The American Workplace
A Workplace In Transition
Throughout most of the 1990s the number of people in the United States who were unemployed or working (either part- or full-time) and the number who were actively looking for a job increased. The economy was pressured to produce more jobs. At the same time, domestic jobs were lost as multinational companies restructured their global operations and as competition from other countries intensified. The responses of American companies to these changes included:
- Greater use of technologically advanced machinery designed to replace human workers
- Greater pressure on workers to limit wage and benefit demands (especially for new entrants into the job market), or to "give back" already existing benefits
- Management programs designed to accomplish more per worker so that the economy could remain competitive with international economies (which often have considerably lower standards of living)
- Employee reductions through layoffs or early retirement
- Increased attempts to become part of an international economy and, conversely, increased efforts by the federal government to restrict imports so as to increase demand for American-made goods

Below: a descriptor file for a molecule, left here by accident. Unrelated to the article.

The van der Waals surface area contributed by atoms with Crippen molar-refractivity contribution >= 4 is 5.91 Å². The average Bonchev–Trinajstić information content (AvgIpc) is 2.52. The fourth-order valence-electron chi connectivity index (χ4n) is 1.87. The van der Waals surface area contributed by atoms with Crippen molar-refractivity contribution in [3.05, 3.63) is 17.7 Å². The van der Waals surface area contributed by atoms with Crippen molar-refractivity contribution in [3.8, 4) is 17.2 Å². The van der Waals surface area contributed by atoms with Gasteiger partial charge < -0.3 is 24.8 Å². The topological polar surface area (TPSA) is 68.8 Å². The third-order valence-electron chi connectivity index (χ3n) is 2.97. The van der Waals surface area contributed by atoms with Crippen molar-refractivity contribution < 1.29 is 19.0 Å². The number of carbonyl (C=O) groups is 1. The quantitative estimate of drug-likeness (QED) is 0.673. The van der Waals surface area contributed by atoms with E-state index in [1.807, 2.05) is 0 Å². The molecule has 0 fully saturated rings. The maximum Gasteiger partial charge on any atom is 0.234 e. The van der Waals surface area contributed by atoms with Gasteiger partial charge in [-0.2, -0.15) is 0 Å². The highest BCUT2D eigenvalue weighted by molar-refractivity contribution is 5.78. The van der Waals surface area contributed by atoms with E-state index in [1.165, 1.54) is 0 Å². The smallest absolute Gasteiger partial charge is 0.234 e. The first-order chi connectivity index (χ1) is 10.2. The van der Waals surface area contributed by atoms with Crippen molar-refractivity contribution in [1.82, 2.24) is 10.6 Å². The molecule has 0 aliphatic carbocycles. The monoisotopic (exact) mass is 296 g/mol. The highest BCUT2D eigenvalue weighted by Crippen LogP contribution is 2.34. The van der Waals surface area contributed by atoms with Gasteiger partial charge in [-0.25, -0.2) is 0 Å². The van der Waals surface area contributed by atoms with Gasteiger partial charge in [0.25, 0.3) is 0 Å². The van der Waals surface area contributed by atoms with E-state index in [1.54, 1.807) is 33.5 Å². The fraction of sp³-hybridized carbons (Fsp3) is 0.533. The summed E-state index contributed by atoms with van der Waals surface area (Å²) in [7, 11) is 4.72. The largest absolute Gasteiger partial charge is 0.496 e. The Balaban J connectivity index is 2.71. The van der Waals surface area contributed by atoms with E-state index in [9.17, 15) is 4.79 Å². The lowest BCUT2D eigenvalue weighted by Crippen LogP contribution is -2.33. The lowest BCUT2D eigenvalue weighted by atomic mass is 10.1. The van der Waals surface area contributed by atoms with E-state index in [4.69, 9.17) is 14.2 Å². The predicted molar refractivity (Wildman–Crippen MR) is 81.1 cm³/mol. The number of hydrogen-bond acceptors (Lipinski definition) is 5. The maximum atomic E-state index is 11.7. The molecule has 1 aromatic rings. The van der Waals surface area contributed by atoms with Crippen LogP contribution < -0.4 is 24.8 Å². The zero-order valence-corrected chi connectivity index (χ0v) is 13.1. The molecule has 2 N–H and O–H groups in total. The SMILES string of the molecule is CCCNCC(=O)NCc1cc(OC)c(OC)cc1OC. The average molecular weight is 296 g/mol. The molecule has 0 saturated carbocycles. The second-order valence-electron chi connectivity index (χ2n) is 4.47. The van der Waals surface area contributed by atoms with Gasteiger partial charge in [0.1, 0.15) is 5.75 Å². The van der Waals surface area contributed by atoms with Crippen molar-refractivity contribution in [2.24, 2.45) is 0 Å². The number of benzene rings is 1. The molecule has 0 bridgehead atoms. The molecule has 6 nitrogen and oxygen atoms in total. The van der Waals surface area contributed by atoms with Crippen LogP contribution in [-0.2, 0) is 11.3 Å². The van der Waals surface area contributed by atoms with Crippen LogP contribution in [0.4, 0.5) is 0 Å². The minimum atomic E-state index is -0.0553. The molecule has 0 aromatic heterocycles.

Downsizing the labor force to become more competitive in the international market became the management style of many companies in the late 1980s and early 1990s. Many firms laid off older workers, whose earnings were generally larger than their younger counterparts, in an effort to cut expenses. Many of these laid-off workers, however, returned to work (often with their former employers) as contract workers. This allowed companies to save money that was formerly earmarked for health or retirement benefits to the salaried employees.
However, a booming U.S. economy in the mid-to-late 1990s led to the creation of hundreds of thousands of new jobs. This in turn created a demand for skilled and low-skilled workers. Recent college graduates who had several job opportunities could receive a signing bonus for accepting one company's offer over another. Furthermore, contract negotiations involving established employees could revisit the issue of wage increases (which had not been a priority earlier in the decade).
According to data from the U.S. Bureau of Labor Statistics (BLS), the average unemployment rate gradually declined throughout the 1990s from a decade-high 7.5% in 1992 to 4% in 2000. However, a weakening economy boosted the average unemployment rate to 4.7% in 2001. The September 11, 2001, terrorist attacks in New York City and Washington, D.C., further affected the weakening economy and unemployment rates. The unemployment rates remained elevated during 2002 (5.8%) and 2003 (6%), then declined in 2004 (5.5%) and 2005 (5.1%). (See Table 2.1.) By January 2006 the unemployment rate had returned to the 2001 level of 4.7%.
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